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Fri, Mar 11, 2011

What Is Behind China's Recent GA Buying Spree?

Analyst: Two-Pronged Strategy To Develop Chinese Civil Aviation

For almost a year now, China has been snapping up US general-aviation companies. Should this be a cause for worry?  Is it even harmful to our industry?  Is it economically subversive?  Or mere coincidence? GA analyst Brian Foley (pictured) contends the answer is none of the above; that China's actions represent an expected or at least expectable development.

According to Foley, this apparent wave of acquisitions started innocuously in April, 2010 with the $4.3 million purchase of Epic Air, a small (and bankrupt) general-aviation airplane company by China Aviation Industry General Aircraft (CAIGA or AVIC). Eight months later, in December, an AVIC subsidiary said it would buy small-aircraft piston engine maker Teledyne Continental Motors for $186 million. And just last month, CAIGA announced its agreement to buy all of Cirrus Industries Inc., a much admired but cash-strapped producer of light aircraft using the Teledyne engines, for an undisclosed price.

"What we're seeing is a two-pronged strategy," Foley explained. "First, the Chinese government is developing civil aviation as a national priority.  Second, these are deals that make good economic and business sense. China is fortunate to have abundant cash from massive exports at precisely the time when general aviation is at the bottom of its market cycle, making it a logical buy. Moreover, China has leveraged its investment by shrewdly targeting companies with low 12-month trailing revenue streams which make them even more of a bargain."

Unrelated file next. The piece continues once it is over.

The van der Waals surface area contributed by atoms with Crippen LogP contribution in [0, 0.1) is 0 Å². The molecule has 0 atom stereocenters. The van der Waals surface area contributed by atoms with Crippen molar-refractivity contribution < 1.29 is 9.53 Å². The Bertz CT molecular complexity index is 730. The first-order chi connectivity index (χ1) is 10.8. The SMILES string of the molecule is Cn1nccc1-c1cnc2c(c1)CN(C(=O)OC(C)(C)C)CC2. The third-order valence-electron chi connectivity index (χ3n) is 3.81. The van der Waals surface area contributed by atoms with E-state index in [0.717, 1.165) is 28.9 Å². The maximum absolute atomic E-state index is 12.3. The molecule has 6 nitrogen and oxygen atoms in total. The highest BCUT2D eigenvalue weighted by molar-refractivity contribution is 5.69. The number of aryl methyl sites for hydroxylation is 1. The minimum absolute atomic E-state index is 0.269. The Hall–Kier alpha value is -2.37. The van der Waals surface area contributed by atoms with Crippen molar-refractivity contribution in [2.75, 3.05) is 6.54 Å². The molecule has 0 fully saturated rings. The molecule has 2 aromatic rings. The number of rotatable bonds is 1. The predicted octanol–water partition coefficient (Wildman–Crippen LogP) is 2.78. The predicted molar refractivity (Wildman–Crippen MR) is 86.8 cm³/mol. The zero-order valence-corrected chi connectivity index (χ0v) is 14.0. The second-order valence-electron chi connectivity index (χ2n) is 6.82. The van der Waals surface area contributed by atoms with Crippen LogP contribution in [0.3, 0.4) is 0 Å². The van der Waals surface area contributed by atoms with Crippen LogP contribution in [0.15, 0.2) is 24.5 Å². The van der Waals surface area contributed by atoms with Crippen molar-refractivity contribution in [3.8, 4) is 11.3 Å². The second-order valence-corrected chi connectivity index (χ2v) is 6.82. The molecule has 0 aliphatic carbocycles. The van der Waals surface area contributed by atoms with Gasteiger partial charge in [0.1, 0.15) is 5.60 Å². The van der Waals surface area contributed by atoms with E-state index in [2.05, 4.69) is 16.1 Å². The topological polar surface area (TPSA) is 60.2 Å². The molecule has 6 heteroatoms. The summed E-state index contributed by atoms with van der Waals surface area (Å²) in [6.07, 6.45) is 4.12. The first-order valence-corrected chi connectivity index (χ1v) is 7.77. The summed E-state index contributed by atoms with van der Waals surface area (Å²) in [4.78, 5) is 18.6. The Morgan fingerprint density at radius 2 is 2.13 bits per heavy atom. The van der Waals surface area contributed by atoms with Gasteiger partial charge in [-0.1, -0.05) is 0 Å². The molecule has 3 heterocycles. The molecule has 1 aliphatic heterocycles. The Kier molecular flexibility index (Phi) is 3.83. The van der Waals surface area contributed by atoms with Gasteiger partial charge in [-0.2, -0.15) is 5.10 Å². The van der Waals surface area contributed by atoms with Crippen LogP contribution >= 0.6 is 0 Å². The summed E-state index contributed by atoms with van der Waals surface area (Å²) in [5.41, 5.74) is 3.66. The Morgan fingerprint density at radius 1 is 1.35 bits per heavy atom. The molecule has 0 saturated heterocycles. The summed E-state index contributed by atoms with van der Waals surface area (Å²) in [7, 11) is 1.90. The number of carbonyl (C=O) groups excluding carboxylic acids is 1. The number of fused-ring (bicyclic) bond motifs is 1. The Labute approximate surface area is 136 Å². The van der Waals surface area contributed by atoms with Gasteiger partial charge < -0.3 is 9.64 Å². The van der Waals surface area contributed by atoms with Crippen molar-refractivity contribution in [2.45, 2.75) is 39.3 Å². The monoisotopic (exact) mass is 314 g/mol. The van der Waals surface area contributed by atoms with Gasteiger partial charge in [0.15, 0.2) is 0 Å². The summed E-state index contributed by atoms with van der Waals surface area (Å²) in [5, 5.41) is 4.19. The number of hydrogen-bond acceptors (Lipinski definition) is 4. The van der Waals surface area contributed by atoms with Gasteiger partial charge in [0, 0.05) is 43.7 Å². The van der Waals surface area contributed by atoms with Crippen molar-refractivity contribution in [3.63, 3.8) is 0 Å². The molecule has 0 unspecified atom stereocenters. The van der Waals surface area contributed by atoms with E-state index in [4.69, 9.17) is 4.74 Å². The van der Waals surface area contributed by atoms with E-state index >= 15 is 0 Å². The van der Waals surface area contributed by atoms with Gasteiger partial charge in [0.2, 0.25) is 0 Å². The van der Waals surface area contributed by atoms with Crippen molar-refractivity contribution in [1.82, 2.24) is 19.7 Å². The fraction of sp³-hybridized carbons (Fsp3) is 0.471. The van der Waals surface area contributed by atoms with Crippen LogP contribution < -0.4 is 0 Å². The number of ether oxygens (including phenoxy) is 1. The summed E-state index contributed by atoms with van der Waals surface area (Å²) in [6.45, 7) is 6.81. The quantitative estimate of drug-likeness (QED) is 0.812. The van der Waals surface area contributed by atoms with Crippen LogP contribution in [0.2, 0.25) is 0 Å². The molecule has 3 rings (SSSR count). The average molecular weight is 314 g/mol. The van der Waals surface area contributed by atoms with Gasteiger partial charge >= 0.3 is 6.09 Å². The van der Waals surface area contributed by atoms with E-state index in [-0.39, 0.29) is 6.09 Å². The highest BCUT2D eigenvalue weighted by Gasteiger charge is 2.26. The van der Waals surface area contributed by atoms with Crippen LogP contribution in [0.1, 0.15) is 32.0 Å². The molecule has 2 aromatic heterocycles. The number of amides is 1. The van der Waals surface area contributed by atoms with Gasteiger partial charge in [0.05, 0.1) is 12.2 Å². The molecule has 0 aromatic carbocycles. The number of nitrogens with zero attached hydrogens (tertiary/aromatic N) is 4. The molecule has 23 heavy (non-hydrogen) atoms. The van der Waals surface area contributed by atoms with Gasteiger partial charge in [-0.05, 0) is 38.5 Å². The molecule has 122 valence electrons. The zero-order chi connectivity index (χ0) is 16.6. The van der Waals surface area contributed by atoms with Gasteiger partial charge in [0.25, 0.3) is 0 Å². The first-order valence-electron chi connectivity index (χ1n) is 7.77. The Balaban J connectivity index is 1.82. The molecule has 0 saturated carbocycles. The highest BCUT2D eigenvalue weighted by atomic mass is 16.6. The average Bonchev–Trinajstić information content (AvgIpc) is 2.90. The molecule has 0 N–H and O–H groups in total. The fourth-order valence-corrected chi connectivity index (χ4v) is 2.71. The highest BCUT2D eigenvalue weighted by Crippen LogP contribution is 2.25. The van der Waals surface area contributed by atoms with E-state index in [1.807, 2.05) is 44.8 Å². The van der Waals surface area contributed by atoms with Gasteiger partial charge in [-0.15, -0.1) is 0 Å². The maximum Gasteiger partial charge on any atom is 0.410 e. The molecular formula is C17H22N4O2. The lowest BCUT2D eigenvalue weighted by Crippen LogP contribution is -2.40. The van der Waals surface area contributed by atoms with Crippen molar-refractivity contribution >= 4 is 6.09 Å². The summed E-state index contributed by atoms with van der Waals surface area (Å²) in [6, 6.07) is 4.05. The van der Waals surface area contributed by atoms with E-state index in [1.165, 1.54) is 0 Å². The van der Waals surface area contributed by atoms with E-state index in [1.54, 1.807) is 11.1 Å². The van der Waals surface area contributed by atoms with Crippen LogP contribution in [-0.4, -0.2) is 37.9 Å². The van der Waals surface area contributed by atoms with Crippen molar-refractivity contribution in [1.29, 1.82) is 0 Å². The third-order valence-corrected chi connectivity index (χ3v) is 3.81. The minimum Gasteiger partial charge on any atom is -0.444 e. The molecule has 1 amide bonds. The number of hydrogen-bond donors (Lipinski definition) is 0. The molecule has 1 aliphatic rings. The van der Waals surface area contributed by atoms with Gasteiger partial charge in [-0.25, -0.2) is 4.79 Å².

"In buying up established companies, China gets the management know-how, brand, distribution and technology in days -- not decades. And it is not just a general aviation phenomenon - think Lenovo, China's leading PC manufacturer, buying IBM's PC division. It's also a good solution for investees like Cirrus, for example, who struggled even to pay the rent."

As for future acquisitions, China is trying to complete the purchase of bankrupt corporate jet maker Emivest Aerospace for a reported $19 million (Emivest produced a small business jet called the SJ30, a 1980's design with only a handful in worldwide operation). While Emivest is not an 'established' company in the sense of Teledyne or Cirrus, Foley finds this deal quite sensible for another reason. "If China pursued the larger, stabler or more diverse aerospace manufacturers it would invariably run into regulatory headaches because most of those companies have military programs."  Foley believes jet engines and helicopters are other likely aspirations, "but only at the right price." 

Foley points out that none of China's acquisitions thus far have been particularly sizable in the overall scheme of things, nor do they have a large footprint in the overall US aerospace business. Cirrus, for example, is regarded as a stellar product family but accounted for just $148 million of the total $19.7 billion in general-aviation fixed-wing airplane deliveries for 2010, which is less than one percent. Certainly any of the aviation companies recently bid on by China could have been had at a reasonable cost to any investor with the inclination and money.  But it seems there were no other serious bidders.

"Perhaps the West is risk-averse on general aviation because of previous bets that didn't work out well," Foley noted. "That's certainly understandable, but it's playing now to patient China's benefit."

FMI: www.brifo.com


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